Flu Pandemic Preparedness Planning Paying Off
Last week, experts from 24 countries and territories in the WHO European Region met to discuss the key issues for responding to pandemic (H1N1) 2009 during the coming months. Building on existing national plans, countries are working to mitigate the pandemic's impact by reducing morbidity and mortality, as well as the burden on health care systems and society.
Preparedness activities in recent years helped to ensure that measures were quickly put in place during the first stages of the pandemic. At present, it is classified as of moderate severity. Countries are revising their strategies in accordance with this risk assessment and in preparation for the autumn, when further spread of the virus and an increase in the number of cases is expected.
Mitigation, not containment
One of the main planning challenges identified by the experts is how countries can make best use of the limited resources available, such as intensive care units in hospitals, antiviral medicines, antibiotics and pandemic vaccines. In light of this, they highlighted the importance of focusing on mitigation – reducing the pandemic's impact – rather than attempting to contain or slow its spread. Current experience suggests that passenger screening and border controls, for example, are labour intensive and do not prevent introduction of the virus in a country.
In addition, the meeting participants recognized the benefits of combining several mitigation strategies: providing medical interventions, training health care workers and encouraging simple public health measures, such as washing hands and avoiding close contact with sick people.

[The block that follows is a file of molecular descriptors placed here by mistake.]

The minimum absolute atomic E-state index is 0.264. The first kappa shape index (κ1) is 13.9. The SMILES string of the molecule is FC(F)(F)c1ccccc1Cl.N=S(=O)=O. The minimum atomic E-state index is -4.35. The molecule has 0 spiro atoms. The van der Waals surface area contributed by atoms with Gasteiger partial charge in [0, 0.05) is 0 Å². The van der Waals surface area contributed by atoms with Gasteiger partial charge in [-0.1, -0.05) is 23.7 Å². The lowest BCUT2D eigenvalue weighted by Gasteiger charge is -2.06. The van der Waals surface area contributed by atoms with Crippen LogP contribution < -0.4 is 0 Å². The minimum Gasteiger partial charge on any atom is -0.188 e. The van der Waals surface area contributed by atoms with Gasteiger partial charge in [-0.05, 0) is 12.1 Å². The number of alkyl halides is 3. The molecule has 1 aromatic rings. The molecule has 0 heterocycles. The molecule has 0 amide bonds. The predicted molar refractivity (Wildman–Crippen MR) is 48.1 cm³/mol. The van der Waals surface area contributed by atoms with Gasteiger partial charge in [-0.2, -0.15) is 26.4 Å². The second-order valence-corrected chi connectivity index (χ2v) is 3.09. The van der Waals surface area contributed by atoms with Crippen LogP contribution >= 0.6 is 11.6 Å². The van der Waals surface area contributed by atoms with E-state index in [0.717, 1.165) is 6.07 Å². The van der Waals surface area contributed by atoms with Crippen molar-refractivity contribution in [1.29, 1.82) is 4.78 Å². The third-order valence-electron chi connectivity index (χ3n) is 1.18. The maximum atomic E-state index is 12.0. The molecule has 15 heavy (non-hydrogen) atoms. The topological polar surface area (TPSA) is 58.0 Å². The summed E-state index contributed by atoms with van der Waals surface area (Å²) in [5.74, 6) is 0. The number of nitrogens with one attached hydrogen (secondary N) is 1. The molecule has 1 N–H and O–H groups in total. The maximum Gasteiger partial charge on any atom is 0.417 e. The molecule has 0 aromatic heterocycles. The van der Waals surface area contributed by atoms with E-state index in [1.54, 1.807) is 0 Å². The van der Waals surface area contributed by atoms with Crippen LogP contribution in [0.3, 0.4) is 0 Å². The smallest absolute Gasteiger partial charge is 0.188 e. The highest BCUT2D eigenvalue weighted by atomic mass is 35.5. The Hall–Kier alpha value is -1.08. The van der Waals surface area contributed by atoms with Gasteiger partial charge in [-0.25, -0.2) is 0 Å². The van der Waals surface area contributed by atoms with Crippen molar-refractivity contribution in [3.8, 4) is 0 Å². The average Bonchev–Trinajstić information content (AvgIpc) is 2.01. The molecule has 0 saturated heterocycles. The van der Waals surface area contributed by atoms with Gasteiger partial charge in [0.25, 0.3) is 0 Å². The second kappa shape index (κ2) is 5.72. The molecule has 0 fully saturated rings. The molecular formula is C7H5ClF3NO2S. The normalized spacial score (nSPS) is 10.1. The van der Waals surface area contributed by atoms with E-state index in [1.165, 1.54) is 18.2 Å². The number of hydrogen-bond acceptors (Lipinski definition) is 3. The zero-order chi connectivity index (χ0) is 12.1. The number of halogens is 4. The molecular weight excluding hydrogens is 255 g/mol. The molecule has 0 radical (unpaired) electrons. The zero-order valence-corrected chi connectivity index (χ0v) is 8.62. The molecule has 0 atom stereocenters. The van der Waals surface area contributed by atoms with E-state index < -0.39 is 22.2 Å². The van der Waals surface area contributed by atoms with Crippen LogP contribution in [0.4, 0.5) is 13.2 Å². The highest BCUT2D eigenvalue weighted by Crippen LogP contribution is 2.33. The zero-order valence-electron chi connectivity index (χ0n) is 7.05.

Treating severe disease
Most people with pandemic (H1N1) 2009 influenza are expected to experience mild symptoms. Nevertheless, as case numbers are expected to increase in the coming months, a corresponding increase in the small percentage of severe cases is likely. This will place additional strain on intensive care units in hospitals. The experts at the meeting said that it was essential to train health care workers to recognize people with severe disease, and those at risk of it, and to manage these cases appropriately. Similarly, they emphasized that any increase in capacity for intensive care units must include not only equipment but also trained staff and maintenance services.
Maintaining surveillance capacity
The participants thanked WHO for its work in collating and sharing surveillance findings in countries, and requested that surveillance capacity be maintained. Continuous surveillance is essential to monitor further spread of the pandemic (H1N1) 2009 virus and monitor the burden of disease.
The discussion of surveillance included the core data that are needed as a basis to report on the monitoring indicators outlined in "Human infection with pandemic (H1N1) 2009 virus: updated interim WHO guidance on global surveillance". In particular, the participants focused on the value of sentinel surveillance to monitor changes in the virus and the severity of disease, and the progression of the pandemic. Laboratories should continue to share viruses with WHO to inform vaccine strain selection and detect any emergence of antiviral resistance.
For the countries that have agreements with manufacturers to purchase pandemic vaccine, production limitations mean that delivery will take place over many months. It is crucial to start planning now for vaccine procurement and deployment, including pharmacovigiliance. Appropriate communication to the public is important to ensure that people understand the priorities set for the distribution of the limited doses of vaccine, which will be the reality in all countries.
WHO will assist countries that have not purchased pandemic vaccine by providing information on manufacturers and identifying potential mechanisms to secure vaccine availability.
Need for flexible plans
Finally, as the situation is constantly evolving and more is learned about the virus and the disease, the participants agreed that pandemic plans must remain flexible.